National disasters produce lasting images which can often change the course of a leader's time in office.
Bill Clinton's embrace of victims of the 1995 Oklahoma bombing increased his stature; Premier Wen Jiabao's care for the victims of the 2008 Sichuan earthquake ensured his popularity.
By contrast, Recep Tayyip Erdogan appears to have struggled to capture the mood of an angry, mourning nation.
Turkey's prime minister has compared the Soma mine explosion to the mining disasters seen in the UK during the 19th Century.
It may be that he was repeating one of his common themes - that Western countries have no right to criticise Turkey when their own records are just as bad.
But having to go back more than a century to find a parallel does not necessarily strengthen his case.
It has also not been of any immediate consolation to the families of the Soma miners.
The pro-government press continues to support Mr Erdogan.
"The state is using all its powers to help," assures Takvim. "We will find out why this happened," Yeni Akit quotes the prime minister.
Aksam prints on its front page a small photo of the prime minister formally shaking hands with a miner's relative in the crowd. It is hard to see her face.
But it may be that the startling photo of an Erdogan aide (in a smart suit) appearing to kick a protester in Soma comes to symbolise what has happened here.
To the prime minister's opponents, the photo encapsulates their long-held complaints - about a privileged administration that treats dissent as treason.
For years, Mr Erdogan has largely dismissed his opponents as rabble.
In 2013, he survived opposition protests which began in Istanbul's Gezi Park.
He has been able to defeat his opponents for one simple reason: his party beats them at the polls.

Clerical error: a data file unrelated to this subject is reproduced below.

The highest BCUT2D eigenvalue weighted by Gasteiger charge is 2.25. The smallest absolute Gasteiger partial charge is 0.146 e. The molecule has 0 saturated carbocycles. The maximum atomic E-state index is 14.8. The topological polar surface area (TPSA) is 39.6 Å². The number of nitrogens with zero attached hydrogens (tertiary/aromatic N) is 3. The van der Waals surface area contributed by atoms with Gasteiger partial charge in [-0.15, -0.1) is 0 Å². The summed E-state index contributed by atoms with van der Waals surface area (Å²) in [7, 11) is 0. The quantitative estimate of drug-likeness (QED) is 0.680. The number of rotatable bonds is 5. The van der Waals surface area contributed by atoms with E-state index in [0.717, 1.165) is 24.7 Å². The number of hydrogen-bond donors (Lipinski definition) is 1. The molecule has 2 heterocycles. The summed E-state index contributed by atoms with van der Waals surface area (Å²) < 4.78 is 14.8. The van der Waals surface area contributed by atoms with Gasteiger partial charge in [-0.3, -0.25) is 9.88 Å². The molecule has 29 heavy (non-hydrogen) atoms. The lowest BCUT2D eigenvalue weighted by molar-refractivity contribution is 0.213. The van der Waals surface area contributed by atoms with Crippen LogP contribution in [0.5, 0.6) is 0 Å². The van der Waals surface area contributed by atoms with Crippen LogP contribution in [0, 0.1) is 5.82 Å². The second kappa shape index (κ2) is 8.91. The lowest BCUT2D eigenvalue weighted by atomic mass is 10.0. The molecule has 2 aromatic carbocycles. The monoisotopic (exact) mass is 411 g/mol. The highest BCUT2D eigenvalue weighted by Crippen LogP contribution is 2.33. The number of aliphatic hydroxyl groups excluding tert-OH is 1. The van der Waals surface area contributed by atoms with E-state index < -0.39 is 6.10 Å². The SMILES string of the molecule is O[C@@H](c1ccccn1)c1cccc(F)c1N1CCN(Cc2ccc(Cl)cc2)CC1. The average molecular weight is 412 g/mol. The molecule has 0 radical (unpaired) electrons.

Over the last decade, Mr Erdogan's loyal coalition of the working class and religious conservatives has won him three general elections.
But now, Mr Erdogan faces the possibility of new opponents - members of the working class who identify with the miners, and who are angered by the lack of safety at the Soma mine.
Still, anger with the government does not necessarily translate into support for the opposition.
Turkey's main opposition leader, Kemal Kilicdaroglu, was also booed when he visited the mine on Wednesday.
Some disaffected Erdogan supporters may hope that the AK Party does what the British Conservative Party did to Margaret Thatcher in 1990 - get rid of a divisive leader in favour of a more conciliatory figure.
But Mr Erdogan's party colleagues and rivals show little inclination to openly challenge the man who founded their movement.
His main potential rival inside the AK Party - President Abdullah Gul - has publicly criticised some of the prime minister's actions, including the recent Twitter ban. But an alliance between the two men remains in place.
Mr Erdogan is considering applying for Mr Gul's job.
In early June, many expect the prime minister to announce that he is running for president in direct elections to be held in August. He has implied that he will be able to continue governing Turkey if elected president.
If he does run, one thought may run in the back of his mind - Turkey exacts a high price from its governments for failing to deal with disasters.
In 1999, an earthquake in the north-western town of Izmit killed 17,000 people.
The government at the time was widely criticised for its response. Its halting actions were seen as the symptom of an ineffective government. It eventually lost power in 2002 - to Mr Erdogan.